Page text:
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Oct 31

A New Resource for Researching the Epidemiology and Genomics of Cancer: CGEN

CGEN logoThe Epidemiology and Genomics Research Program (EGRP) at the National Cancer Institute recently launched the Cancer Genomics and Epidemiology Navigator (CGEN), an online resource for the research community. The purpose of CGEN is to assist cancer researchers in navigating existing resources and integrating available information from NCI-funded research projects, publications, and evidenced-based guidelines, and linking them with other sources of data. Ultimately, CGEN serves as a tool to accelerate cancer epidemiologic research.

CGEN was created in response to the concerns of researchers and grantees who reported having difficulty finding information about funded research and publications specific to cancer epidemiology and genomics. To increase transparency, create linkages to existing resources, and respond to researchers’ concerns, EGRP, in conjunction with Information Management Services, Inc. (IMS), created CGEN, an integrated, searchable, and regularly updated knowledge base intended to facilitate epidemiologic research.

CGEN collates information derived from multiple sources into a centralized search engine to assess the impact of genomic, environmental, and clinical factors on cancer occurrence and outcomes. It has full-text searching and filtering capabilities that make it possible to search data fields across all data sources within the knowledge base. These data sources include:

  • Currently funded and previously funded EGRP grants from the NIH IMPAC-II database.
  • Publications resulting from NCI’s intramural research in the Division of Cancer Epidemiology and Genetics (DCEG).
  • Publications resulting from extramural research funded by EGRP and publications by EGRP staff.
  • Cancer-related publications from the Centers for Disease Control and Prevention (CDC)’s Human Genome Epidemiology (HuGE) Navigator.
  • Evidence-based guidelines and recommendations for cancer-related genomic tests and applications from the CDC HuGE Navigator GAPP Finder.
  • Detailed information about genomic tests (cancer-related genomic tests and applications from the GAPP Finder).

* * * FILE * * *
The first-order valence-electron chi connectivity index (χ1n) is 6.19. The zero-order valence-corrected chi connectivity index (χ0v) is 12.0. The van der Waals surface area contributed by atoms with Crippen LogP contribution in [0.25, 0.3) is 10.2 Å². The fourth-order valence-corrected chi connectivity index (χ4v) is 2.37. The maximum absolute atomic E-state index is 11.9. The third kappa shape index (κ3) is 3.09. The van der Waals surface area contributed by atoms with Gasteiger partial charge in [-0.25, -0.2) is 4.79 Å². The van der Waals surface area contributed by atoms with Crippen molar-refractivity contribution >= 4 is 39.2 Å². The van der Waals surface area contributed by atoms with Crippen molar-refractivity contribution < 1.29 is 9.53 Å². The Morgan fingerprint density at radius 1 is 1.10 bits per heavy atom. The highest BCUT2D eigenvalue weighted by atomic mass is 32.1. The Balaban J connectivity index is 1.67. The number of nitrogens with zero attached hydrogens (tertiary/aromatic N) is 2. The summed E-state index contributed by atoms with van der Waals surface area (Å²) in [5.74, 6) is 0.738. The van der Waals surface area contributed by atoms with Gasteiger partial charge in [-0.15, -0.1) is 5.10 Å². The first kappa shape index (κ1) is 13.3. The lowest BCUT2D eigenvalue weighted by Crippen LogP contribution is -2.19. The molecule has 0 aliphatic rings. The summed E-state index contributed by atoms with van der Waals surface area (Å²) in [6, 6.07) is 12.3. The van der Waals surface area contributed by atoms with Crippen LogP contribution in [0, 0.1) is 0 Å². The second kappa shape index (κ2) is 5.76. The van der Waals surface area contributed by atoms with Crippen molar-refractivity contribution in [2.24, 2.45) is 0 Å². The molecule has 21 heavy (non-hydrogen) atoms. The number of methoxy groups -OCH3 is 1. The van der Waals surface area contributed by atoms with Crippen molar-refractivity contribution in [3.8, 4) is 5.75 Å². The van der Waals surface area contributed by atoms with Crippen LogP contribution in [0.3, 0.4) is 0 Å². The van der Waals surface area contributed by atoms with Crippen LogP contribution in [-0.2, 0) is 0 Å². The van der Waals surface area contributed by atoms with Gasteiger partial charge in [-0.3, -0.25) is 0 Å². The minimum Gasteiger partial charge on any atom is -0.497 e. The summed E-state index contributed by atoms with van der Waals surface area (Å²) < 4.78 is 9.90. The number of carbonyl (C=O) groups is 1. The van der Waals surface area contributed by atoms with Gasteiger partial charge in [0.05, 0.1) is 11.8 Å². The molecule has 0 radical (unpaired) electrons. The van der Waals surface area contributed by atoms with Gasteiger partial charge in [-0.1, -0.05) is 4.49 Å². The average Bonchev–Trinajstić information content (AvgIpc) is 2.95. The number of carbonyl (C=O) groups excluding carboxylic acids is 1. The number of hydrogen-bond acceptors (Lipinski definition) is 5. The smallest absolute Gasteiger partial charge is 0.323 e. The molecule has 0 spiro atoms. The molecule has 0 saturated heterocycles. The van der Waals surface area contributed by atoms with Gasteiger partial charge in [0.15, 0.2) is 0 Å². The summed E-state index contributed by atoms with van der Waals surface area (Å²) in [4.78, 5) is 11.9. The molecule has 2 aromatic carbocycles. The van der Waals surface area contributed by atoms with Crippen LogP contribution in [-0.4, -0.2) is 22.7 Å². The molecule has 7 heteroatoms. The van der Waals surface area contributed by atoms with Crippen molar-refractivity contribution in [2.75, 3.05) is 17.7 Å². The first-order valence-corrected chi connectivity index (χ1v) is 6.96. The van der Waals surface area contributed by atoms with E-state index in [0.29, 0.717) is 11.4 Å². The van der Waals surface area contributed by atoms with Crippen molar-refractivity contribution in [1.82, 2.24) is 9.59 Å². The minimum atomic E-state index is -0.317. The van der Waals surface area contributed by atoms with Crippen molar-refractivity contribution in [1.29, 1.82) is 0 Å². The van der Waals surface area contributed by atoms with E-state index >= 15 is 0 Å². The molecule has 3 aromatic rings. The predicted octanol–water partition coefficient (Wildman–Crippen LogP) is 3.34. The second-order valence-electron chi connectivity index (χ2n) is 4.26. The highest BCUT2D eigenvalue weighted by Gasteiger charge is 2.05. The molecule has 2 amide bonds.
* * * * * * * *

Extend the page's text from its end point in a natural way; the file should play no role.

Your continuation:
• Cancer genome-wide association studies (GWAS) and genomics meta-analyses from the HuGE Navigator.
  • EGRP-funded studies that have genomic data available for research in the NIH Genotype and Phenotype Database (dbGAP).
screenshot of CGEN publication page

A page in CGEN for a single publication. On the right are links to the funding mechanisms that supported the research.

 

How Can CGEN Benefit Researchers?

CGEN offers many features to assist researchers in finding information related to cancer epidemiology. For example, as a user you can:

  • Use the “Search CGEN” tool to find broad-based information on a particular risk factor. For example, in a search for information on smoking, CGEN will search all data sources for linked data on smoking and return relevant results, including published literature relating to smoking, current and past NCI-funded grants on smoking, population studies on smoking-related genes, and more.
  • Explore EGRP active grants to identify gaps in the NCI-supported grant portfolio that could guide your research agenda.
  • Peruse publications from EGRP active grants to find peer-reviewed articles that have resulted from currently funded EGRP grants.
  • Identify potential collaborations with experts in a particular area by filtering the list of principal investigators by their links to EGRP active or inactive grants and cancer sites.
  • Find an NCI study section for a proposed application by searching for past and current EGRP grants with similar features.
screenshot of CGEN search page

A typical search results page in CGEN.

 

Invitation to Share Comments

EGRP invites you to test out CGEN and send us your feedback, including any suggestions for additional informational resources or potential applications for CGEN in your own research. Comments can be posted below or sent to us directly.

 

picture of Dr. Tram Kim LamTram Kim Lam, Ph.D., M.P.H., is a member of the Knowledge Integration Team and a Program Director in EGRP’s Office of the Associate Director and Modifiable Risk Factors Branch, respectively. She engages in a wide range of knowledge integration projects across EGRP and manages a cross-programmatic research grant portfolio that focuses on genetics, infectious agents, and lifestyle factors that influence susceptibility to cancer.

 

 

 

 

a photo of Dr. Sheri SchullySheri Schully, Ph.D., is Team Lead for the Knowledge Integration Team in EGRP’s Office of the Associate Director. Dr. Schully’s responsibilities include systematically managing the accumulating knowledge base and tools for cancer epidemiology and genomics to accelerate research, evidence-based recommendations, and translation into prevention and clinical practice. In addition, she manages a portfolio of grants related to factors that influence personal susceptibility to cancer, such as genetic and hormonal factors.

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